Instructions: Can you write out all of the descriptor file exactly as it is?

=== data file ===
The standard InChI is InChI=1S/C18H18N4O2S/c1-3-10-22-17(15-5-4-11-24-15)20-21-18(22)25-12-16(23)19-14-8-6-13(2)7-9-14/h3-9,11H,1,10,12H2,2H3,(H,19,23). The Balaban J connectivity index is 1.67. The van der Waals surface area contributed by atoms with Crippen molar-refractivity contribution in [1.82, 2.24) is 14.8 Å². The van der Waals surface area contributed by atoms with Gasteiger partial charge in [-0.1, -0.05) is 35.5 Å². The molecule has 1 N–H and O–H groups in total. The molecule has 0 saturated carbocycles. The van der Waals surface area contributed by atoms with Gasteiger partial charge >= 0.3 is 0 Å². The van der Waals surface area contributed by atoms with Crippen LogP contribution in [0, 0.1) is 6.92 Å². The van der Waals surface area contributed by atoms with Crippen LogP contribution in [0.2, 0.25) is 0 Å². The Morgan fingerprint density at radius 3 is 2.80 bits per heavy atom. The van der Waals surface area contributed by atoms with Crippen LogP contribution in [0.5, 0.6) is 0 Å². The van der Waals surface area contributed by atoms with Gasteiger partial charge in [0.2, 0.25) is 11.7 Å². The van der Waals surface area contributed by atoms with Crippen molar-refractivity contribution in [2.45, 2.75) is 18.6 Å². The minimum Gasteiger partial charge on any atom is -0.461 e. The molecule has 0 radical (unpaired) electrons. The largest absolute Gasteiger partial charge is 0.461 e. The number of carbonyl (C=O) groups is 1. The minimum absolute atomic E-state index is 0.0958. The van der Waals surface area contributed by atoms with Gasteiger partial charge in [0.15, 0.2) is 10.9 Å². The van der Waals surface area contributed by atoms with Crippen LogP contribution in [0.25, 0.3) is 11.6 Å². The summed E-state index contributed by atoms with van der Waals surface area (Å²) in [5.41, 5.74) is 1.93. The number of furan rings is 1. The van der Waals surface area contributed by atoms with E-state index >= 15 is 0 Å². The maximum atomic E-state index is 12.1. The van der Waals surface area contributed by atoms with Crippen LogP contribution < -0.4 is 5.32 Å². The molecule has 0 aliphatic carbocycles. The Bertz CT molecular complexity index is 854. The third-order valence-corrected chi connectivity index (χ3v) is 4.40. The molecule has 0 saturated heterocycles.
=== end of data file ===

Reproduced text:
The standard InChI is InChI=1S/C18H18N4O2S/c1-3-10-22-17(15-5-4-11-24-15)20-21-18(22)25-12-16(23)19-14-8-6-13(2)7-9-14/h3-9,11H,1,10,12H2,2H3,(H,19,23). The Balaban J connectivity index is 1.67. The van der Waals surface area contributed by atoms with Crippen molar-refractivity contribution in [1.82, 2.24) is 14.8 Å². The van der Waals surface area contributed by atoms with Gasteiger partial charge in [-0.1, -0.05) is 35.5 Å². The molecule has 1 N–H and O–H groups in total. The molecule has 0 saturated carbocycles. The van der Waals surface area contributed by atoms with Gasteiger partial charge >= 0.3 is 0 Å². The van der Waals surface area contributed by atoms with Crippen LogP contribution in [0, 0.1) is 6.92 Å². The van der Waals surface area contributed by atoms with Crippen LogP contribution in [0.2, 0.25) is 0 Å². The Morgan fingerprint density at radius 3 is 2.80 bits per heavy atom. The van der Waals surface area contributed by atoms with Crippen LogP contribution in [0.5, 0.6) is 0 Å². The van der Waals surface area contributed by atoms with Gasteiger partial charge in [0.2, 0.25) is 11.7 Å². The van der Waals surface area contributed by atoms with Crippen molar-refractivity contribution in [2.45, 2.75) is 18.6 Å². The minimum Gasteiger partial charge on any atom is -0.461 e. The molecule has 0 radical (unpaired) electrons. The largest absolute Gasteiger partial charge is 0.461 e. The number of carbonyl (C=O) groups is 1. The minimum absolute atomic E-state index is 0.0958. The van der Waals surface area contributed by atoms with Gasteiger partial charge in [0.15, 0.2) is 10.9 Å². The van der Waals surface area contributed by atoms with Crippen LogP contribution in [0.25, 0.3) is 11.6 Å². The summed E-state index contributed by atoms with van der Waals surface area (Å²) in [5.41, 5.74) is 1.93. The number of furan rings is 1. The van der Waals surface area contributed by atoms with E-state index >= 15 is 0 Å². The maximum atomic E-state index is 12.1. The van der Waals surface area contributed by atoms with Crippen LogP contribution < -0.4 is 5.32 Å². The molecule has 0 aliphatic carbocycles. The Bertz CT molecular complexity index is 854. The third-order valence-corrected chi connectivity index (χ3v) is 4.40. The molecule has 0 saturated heterocycles.